Being Salvador Dalí: Experience of supreme pleasure
In 1926, Dalí arrived in Paris. Although he never settled in the city, he would frequently return here for the rest of his life, quickly becoming a part of Parisian elite.
Salvador Dalí (1904–1989) born: Salvador Domingo Felipe Jacinto Dalí i Domènech, 1st Marqués de Dalí de Pubol – a prominent Spanish painter, filmmaker, set designer, screenwriter, trendsetter and pioneer.
Salvador Dalí is considered one of the most colorful personalities of the art world and one of the most brilliant and versatile artists of the 20th century. Fascinated by dreams and psychoanalysis, he looked at the world through the prism of surrealism. He could recognize beauty even in simple things, such as cauliflowers. He became a cultural icon and inspiration not only for his contemporaries but also for future generations.
Controversial, eccentric, narcissistic, stubborn and extremely creative, Dalí used to say about himself: “Every morning upon awakening, I experience a supreme pleasure: that of being Salvador Dalí, and I ask myself, wonderstruck, what prodigious thing will he do today, this Salvador Dalí.” Inspired by the seventeenth century Spanish painter Diego Velázquez, Dalí grew a characteristic upturned moustache, which became an iconic trademark of his appearance.
Every morning upon awakening, I experience a supreme pleasure: that of being Salvador Dalí, and I ask myself, wonderstruck, what prodigious thing will he do today, this Salvador Dalí
Dalí was born as the son of a public notary on May 11, 1904, in the Catalan town of Figueres. His older brother, also named Salvador, died nine months earlier at the age of three. When Dalí was five, his parents took him to his brother’s grave and told him that he was the deceased Salvador’s reincarnation. Later in his life, Dalí would say that his brother “was probably a first version of [him]self but conceived too much in the absolute.”
Dalí revealed immense artistic talent at a very young age. When he was ten, his parents sent him to a drawing school. He had his first exhibition at the age of fourteen. In 1922, he moved to Madrid where he studied at the Royal Academy of Fine Arts of San Fernando. He was expelled from the Academia after he refused to take exams, claiming that he was more skilled than his examiners.
Dalí revealed immense artistic talent at a very young age. He had his first exhibition at the age of fourteen.
Arriving to Paris
After arriving to Paris in 1926, already heavily influenced by Surrealism, he officially joined the group led by André Breton in 1929. Soon, he gained international fame and recognition, and became one of the most famous representatives of the Surrealist movement.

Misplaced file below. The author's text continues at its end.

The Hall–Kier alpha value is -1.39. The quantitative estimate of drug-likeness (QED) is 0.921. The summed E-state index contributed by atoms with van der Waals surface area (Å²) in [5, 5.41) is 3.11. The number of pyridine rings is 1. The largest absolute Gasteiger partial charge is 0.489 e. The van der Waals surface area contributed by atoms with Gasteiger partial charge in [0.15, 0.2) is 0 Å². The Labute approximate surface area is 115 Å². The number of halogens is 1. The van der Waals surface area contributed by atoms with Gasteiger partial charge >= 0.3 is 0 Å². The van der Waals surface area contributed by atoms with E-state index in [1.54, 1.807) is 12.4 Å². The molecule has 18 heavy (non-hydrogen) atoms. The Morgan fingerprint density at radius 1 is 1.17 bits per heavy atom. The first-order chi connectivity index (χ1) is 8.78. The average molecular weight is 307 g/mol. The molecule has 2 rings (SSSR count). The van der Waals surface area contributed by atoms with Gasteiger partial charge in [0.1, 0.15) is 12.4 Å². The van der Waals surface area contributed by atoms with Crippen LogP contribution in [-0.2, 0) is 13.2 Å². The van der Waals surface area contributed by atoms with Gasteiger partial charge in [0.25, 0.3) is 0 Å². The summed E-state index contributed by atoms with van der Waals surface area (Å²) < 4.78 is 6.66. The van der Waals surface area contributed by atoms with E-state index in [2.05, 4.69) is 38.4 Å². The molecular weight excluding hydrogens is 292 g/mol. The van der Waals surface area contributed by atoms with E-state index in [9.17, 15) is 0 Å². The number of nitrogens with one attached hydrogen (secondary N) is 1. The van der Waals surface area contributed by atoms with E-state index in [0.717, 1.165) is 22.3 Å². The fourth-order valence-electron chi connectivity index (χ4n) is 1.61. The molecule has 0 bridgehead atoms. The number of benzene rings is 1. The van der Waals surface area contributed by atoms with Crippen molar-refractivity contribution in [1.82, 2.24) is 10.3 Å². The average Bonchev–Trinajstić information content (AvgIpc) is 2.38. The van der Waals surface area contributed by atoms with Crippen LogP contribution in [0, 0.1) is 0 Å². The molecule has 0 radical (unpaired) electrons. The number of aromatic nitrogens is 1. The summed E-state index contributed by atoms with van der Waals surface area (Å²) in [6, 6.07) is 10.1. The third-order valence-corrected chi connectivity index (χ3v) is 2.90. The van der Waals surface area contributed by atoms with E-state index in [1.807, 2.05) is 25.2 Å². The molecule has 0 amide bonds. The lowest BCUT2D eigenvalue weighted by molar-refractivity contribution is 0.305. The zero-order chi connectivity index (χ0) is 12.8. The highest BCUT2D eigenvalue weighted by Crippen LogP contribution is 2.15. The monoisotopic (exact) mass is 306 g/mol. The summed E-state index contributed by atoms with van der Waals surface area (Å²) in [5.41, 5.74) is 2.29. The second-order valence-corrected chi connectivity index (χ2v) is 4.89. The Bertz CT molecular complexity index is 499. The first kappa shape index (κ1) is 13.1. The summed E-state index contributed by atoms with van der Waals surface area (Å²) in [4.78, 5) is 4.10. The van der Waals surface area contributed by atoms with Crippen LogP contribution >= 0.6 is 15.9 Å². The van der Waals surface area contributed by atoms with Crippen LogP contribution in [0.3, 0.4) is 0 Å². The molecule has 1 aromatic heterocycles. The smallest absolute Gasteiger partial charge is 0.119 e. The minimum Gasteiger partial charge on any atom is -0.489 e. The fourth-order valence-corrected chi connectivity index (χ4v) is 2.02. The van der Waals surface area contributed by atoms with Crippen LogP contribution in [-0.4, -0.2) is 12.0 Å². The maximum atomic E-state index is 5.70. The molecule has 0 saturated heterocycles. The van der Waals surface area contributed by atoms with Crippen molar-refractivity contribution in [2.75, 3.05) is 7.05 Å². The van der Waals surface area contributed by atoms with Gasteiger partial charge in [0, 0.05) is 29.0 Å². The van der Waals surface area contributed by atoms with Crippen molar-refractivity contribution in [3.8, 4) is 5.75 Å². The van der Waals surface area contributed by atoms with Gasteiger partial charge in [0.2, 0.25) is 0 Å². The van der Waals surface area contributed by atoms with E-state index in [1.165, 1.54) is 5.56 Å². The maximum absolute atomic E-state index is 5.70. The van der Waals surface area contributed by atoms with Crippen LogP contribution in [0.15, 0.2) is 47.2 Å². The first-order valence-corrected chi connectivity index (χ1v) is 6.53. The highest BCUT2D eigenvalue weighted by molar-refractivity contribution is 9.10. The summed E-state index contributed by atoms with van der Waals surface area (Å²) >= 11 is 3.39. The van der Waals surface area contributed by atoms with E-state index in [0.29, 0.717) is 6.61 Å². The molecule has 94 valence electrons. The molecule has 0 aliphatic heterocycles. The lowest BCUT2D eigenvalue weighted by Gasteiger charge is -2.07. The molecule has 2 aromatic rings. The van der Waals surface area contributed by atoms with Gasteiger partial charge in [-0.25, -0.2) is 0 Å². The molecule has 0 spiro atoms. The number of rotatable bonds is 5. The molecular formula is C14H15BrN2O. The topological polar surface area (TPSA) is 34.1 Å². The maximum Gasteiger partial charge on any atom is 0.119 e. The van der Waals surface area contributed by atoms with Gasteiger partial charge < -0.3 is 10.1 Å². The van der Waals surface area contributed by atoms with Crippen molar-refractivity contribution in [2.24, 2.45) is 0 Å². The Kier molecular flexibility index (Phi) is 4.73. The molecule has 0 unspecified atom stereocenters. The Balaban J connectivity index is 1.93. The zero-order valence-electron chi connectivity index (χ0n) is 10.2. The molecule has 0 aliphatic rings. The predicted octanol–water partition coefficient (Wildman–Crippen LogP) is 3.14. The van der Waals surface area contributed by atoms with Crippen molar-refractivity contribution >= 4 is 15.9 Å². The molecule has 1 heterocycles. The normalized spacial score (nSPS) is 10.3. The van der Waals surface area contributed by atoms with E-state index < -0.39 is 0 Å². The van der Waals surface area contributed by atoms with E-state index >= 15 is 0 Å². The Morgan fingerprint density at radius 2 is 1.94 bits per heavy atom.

However, the increasing commercialization of Dalí’s works, and accusations that he was seeking only fame and fortune, as well as emerging differences in the perception of art and the world, led to a clash between him and other Surrealists. André Breton even coined the derogatory nickname “Avida Dollars”, which was an anagram for “Salvador Dalí” and referred to his alleged greed for wealth. Furthermore, some Surrealists spoke of Dalí in the past tense, as if he were already dead. The artist, however, seemed undaunted by the critique and retorted that he himself was, in fact, Surrealism.
The increasing commercialization of Dalí’s works led to a clash between him and other Surrealists. Furthermore, some Surrealists spoke of Dalí in the past tense, as if he were already dead.
His Muse Gala
In 1929, the artist met the love of his life – his muse, model and inspiration: Gala. They entered into a civil marriage in 1934, followed by a Catholic ceremony fifteen years later. The couple lived in Spain near Cadaques, but the artist often travelled abroad, exhibiting around Europe and in the United States.
During the Second World War Salvador and Gala stayed in New York City, where Dalí’s eccentric nature attracted even more attention than his art. He appeared in television advertisements, which also affected the commercial success of his artwork. He became particularly popular among the American upper class.
In 1948, the couple returned to Europe. In his hometown of Figueres, Dalí founded a museum housed in the town’s theatre. He experimented with various media and incorporated new forms in his works. He developed an interest in natural science and mathematics as well as in metaphysics and optical illusions. In 1968, the artist bought a castle for Gala in Púbol near Figueres. He could not, however, visit his wife there without prior written request and her permission. Gala lived in the castle between 1971 and 1980, receiving her numerous young lovers on its premises.
Dalí’s eccentric nature attracted even more attention than his art. He appeared in television advertisements, which also affected the commercial success of his artwork.
At the beginning of the1980s, Dalí’s health deteriorated. His right hand started to tremble, displaying symptoms of Parkinson’s disease, which made it difficult for him to work. It is said that Gala had dosed the artist with illegally prescribed drugs, which damaged his nervous system and put an end to his artistic capacity. In spite of this, Dalí would always say: “I love Gala better than my mother, better than my father, better than Picasso, and even better than money.” Regardless of the nature of the couple’s relations in their final years, Gala’s death in 1982 stripped Dalí of his will to live. He moved to the castle in Púbol and plunged into apathy. He died seven years later of heart failure while listening to his favorite opera Tristan and Isolde.